Full Text Available Introduction: Oral care in cancer patients is an important aspect in the quality of life of patients undergoing cancer therpay. Mucositis, trismus, salivary gland dysfunction are the main complications of the cancer therapy, which lead to long-term comlications such as radiation caries, poor oral hygiene and osteoradionecrosis. A timely oral evaluation and intervention in these patients can reduce the severity of the potential complications. Triclosan is an antibacterial agent widely used in periodontal therapy, the effectiveness of triclosan in the management of radiation induced oral mucositis is evaluated here. Aims: 1 To determine the effectiveness of triclosan in the management of radiation-induced oral mucositis. 2 To compare the effectiveness of triclosan mouth rinse with conventional sodium bicarbonate mouth rinse. Materials and Methods: Twenty-four patients who underwent radiation therapy for oral cancer and subsequently developed oral mucositis were included in the study. They were randomly allocated into two groups on noticing grade I mucositis (erythema. The study group was advised to use triclosan mouthwash containing triclosan 0.03% W/V and sodium bicarbonate 2 mg mouth wash for the control group. A weekly follow-up evaluation of body weight, food intake, pain and grading of mucositis were made during the radiation treatment period and post radiation treatment period. Results: Both the groups were statistically identical. All the 24 patients in both the groups passed through grade 3 mucositis on the last day of radiotherapy. However, 10 patients in the control group and only one patient in the study group entered to grade 4 mucositis. A definite change was noticed in the severity of the mucositis, food intake and weight loss. The control group took more than 45 days to resolve while the study group took only less than 28 days. Discussion: The results of the study were evaluated and tried to formulate a hypothesis so as to explain

  16. The Role of DNA Methylation Changes in Radiation-Induced Bystander Effects in cranial irradiated Mice

    Science.gov (United States)

    Zhang, Meng; Sun, Yeqing; Xue, Bei; Wang, Xinwen; Wang, Jiawen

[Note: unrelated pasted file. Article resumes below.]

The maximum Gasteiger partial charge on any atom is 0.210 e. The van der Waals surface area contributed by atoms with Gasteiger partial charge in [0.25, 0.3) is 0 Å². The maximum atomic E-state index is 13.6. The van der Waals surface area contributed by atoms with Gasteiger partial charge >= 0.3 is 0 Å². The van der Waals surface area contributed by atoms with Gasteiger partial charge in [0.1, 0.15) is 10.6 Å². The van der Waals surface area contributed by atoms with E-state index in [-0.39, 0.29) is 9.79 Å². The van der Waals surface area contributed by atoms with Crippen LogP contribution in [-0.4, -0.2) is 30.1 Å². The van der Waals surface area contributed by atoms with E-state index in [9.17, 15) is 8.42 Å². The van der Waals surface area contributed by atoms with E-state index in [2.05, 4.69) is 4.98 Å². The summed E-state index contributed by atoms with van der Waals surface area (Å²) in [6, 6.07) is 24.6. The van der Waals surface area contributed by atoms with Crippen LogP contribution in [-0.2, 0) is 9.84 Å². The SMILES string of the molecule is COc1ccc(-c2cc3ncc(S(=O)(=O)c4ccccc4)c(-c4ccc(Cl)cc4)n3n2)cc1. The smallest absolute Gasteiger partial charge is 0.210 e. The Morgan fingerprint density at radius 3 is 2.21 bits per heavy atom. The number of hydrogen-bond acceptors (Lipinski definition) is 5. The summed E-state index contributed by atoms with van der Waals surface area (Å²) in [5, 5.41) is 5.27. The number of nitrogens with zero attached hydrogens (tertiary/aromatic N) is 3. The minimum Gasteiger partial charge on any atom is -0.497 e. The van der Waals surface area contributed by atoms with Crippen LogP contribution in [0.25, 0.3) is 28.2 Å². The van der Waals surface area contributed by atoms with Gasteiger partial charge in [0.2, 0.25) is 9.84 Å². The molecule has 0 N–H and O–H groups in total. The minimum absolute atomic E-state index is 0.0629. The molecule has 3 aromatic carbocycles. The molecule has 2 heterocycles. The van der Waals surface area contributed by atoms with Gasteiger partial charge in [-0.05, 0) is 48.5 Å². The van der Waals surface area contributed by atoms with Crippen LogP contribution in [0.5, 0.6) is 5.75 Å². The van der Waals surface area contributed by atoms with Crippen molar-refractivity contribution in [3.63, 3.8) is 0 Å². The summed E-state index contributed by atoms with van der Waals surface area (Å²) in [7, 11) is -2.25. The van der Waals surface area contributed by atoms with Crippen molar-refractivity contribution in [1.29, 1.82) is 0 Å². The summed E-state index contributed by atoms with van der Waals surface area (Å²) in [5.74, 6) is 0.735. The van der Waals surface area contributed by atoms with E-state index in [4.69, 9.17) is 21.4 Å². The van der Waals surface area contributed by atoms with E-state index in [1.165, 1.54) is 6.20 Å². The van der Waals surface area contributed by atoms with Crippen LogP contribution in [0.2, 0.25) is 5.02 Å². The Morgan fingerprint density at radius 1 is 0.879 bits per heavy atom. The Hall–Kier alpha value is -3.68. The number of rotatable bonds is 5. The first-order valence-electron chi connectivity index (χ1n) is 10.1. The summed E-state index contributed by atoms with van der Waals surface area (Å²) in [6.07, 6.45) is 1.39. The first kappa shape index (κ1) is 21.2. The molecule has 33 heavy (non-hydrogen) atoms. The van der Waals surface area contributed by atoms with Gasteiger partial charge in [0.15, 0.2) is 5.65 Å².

2016-07-01

    Heavy-ion radiation could lead to bystander effect in neighboring non-hit cells by signals released from directly-irradiated cells. The exact mechanisms of radiation-induced bystander effect in distant organ remain obscure, yet accumulating evidence points to the role of DNA methylation changes in bystander effect. To identify the molecular mechanism that underlies bystander effects of heavy-ion radiation, the male Balb/c and C57BL mice were cranial exposed to 40, 200, 2000mGy dose of carbon heavy-ion radiation, while the rest of the animal body was shielded. The γH2AX foci as the DNA damage biomarker in directly irradiation organ ear and the distant organ liver were detected on 0, 1, 2, 6, 12 and 24h after radiation, respectively. Methylation-sensitive amplifcation polymorphism (MSAP) was used to monitor the level of polymorphic genomic DNA methylation changed with dose and time effects. The results show that cranial irradiated mice could induce the γH2AX foci and genomic DNA methylation changes significantly in both the directly irradiation organ ear and the distant organ liver. The percent of DNA methylation changes were time-dependent and tissue-specific. Demethylation polymorphism rate were highest separately at 1 h in 200 mGy and 6 h in 2000 mGy after irradiation in ear. The global DNA methylation changes tended to occur in the CG sites. We also found that the numbers of γH2AX foci and the genomic methylation changes of heavy-ion radiation-induced bystander effect in liver could be obvious 1 h after radiation and achieved the maximum at 6 h, while the changes could recover gradually at 12 h. The results suggest that mice head exposed to heavy-ion radiation can induce damage and methylation pattern changed in both directly radiation organ ear and distant organ liver. Moreover, our findings are important to understand the molecular mechanism of radiation induced bystander effects in vivo. Keywords: Heavy-ion radiation; Bystander effect; DNA methylation; γH2

  17. Extracellular Vesicles Mediate Radiation-Induced Systemic Bystander Signals in the Bone Marrow and Spleen

    Science.gov (United States)

    Szatmári, Tünde; Kis, Dávid; Bogdándi, Enikő Noémi; Benedek, Anett; Bright, Scott; Bowler, Deborah; Persa, Eszter; Kis, Enikő; Balogh, Andrea; Naszályi, Lívia N.; Kadhim, Munira; Sáfrány, Géza; Lumniczky, Katalin

    2017-01-01